Why Should We All Learn How To Sell?


Sunday, 7.32pm.

Sheffield, U.K.

It’s time to try a little experiment.

I started writing this blog a little over a year ago. I didn’t really have a plan. More just a vague feeling that I wanted to write and the way to write was to get started and write.

It also took some time to figure out what I wanted to write about. Was it long detailed technical pieces about my field? Was it a short braindump every day? What form and structure and tone would be appropriate?

Well, actually, I didn’t figure any of it out. The process of writing every day meant that all those things simply emerged. And they are still emerging and developing so I’m not really sure where they will end up eventually.

There are some patterns, however, that keep repeating.

All my posts, the last few hundred anyway, start with an idea, which I draw. It might be a concept diagram, a rich picture, a graphic organiser.

They aren’t really sketchnotes – some of my early posts are – but a sketchnote is full of elements, complicated and beautiful but also hard to digest unless you’ve done it yourself.

Then, the words simply fall out of the graphic. The process of drawing the idea makes the writing much easier.

Now, after nearly 200,000 words posted (199,095 to be precise) it feels like it’s time to try something new.

Robert Pirsig, writing in Lila, says that he writes things down on little slips of paper to get them out of his mind. The act of writing down means that his mind is free to let go of those ideas. That letting go is important if you want to let new ideas in, like pouring away old tea in a cup if you want to get any more in.

That’s what this blog has felt like for the last year. A place to collect all the ideas and thoughts and things that I’ve come across that seem interesting or thought provoking or worth knowing.

Perhaps it’s time to get a little more focused.

It’s coming up to the last quarter of the year. For many of us that means looking ahead to 2019 and making plans for what we’re going to do. And a big part of that plan involves thinking about sales.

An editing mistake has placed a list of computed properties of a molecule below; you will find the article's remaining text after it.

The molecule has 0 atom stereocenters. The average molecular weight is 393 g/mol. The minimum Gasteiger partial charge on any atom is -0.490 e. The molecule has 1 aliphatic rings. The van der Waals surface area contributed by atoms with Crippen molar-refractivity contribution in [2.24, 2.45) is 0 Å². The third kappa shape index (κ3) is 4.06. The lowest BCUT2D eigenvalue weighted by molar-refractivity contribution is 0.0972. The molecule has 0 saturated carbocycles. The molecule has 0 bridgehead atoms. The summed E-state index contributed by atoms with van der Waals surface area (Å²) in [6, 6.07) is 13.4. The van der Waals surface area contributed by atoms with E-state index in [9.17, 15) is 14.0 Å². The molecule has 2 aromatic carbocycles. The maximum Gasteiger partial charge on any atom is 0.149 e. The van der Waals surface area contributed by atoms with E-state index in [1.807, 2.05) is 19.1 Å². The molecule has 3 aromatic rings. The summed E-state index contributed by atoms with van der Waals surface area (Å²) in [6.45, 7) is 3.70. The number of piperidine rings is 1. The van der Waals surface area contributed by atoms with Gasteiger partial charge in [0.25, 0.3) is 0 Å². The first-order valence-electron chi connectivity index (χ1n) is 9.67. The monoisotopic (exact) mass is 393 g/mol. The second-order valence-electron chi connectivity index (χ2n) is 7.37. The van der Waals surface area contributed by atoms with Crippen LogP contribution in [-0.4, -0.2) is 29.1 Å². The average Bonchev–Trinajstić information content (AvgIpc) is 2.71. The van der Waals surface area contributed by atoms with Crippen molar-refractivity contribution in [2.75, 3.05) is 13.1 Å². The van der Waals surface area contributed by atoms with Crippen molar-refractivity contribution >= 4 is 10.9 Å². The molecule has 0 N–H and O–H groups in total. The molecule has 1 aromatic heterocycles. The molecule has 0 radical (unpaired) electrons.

Whether you work in a company as a salesperson, run a profit centre, are expected to make rain, work as a freelancer or consultant on your own or are looking for a new job, knowing how to sell is an essential part of your role.

I’m talking about selling as one of the things you do. Not something that happens at head office in a different department. No. It starts with you. You’re at the centre of this picture that I’m looking at.

So, when you think about what selling involves, some things start to push themselves forward. There’s your customer, of course. Their business. How they make decisions. Then there is your business and your product. There’s your business and the team and network around you. Then there is your story – the story you’re going to tell to create a relationship with that customer. And then there’s the market – that big thing that acts as the backdrop to everything you do.

Many people have written about this. From academic textbooks to pop psychology, from ra-ra look at me books to biographies and how-to manuals, there’s lots out there to read and think about. So, why is it worth writing anything else about it?

It’s easy to get overwhelmed by stories of success – how someone use a particular approach to get where they are now. There’s the promise of a blueprint – do what I did and you’ll get the same results. Or there’s the fear that you’re so far behind that there’s no point in trying because you’ll never catch up.

The thing is that all these stories and ideas and concepts and blueprint are models. They describe a particular view of reality, not reality itself. They certainly don’t describe your reality, and my reality. So, it seems to me that it’s worth looking at a wide range of models and picking the ones that help us understand where we are better.

And so that’s the point of this experiment.

Over the next 30-90 days, I’m going to meander through the sales function. I’m going to try and pull together models that help explore the picture that has you and your customer at the centre. And my hope is that these models will help you and me question where we are when it comes to doing sales, and take action to improve how we do it.

What I’m also hoping is that what emerges from these posts is something of a first draft of something that will eventually become a book. Like Pirsig did with Lila. An emergent text rather than one that tries to sell a particular point of view. The kind of book I’d like to read to work out what I should be doing.

Let’s hope it works out.


Karthik Suresh

10 Replies to “Why Should We All Learn How To Sell?”

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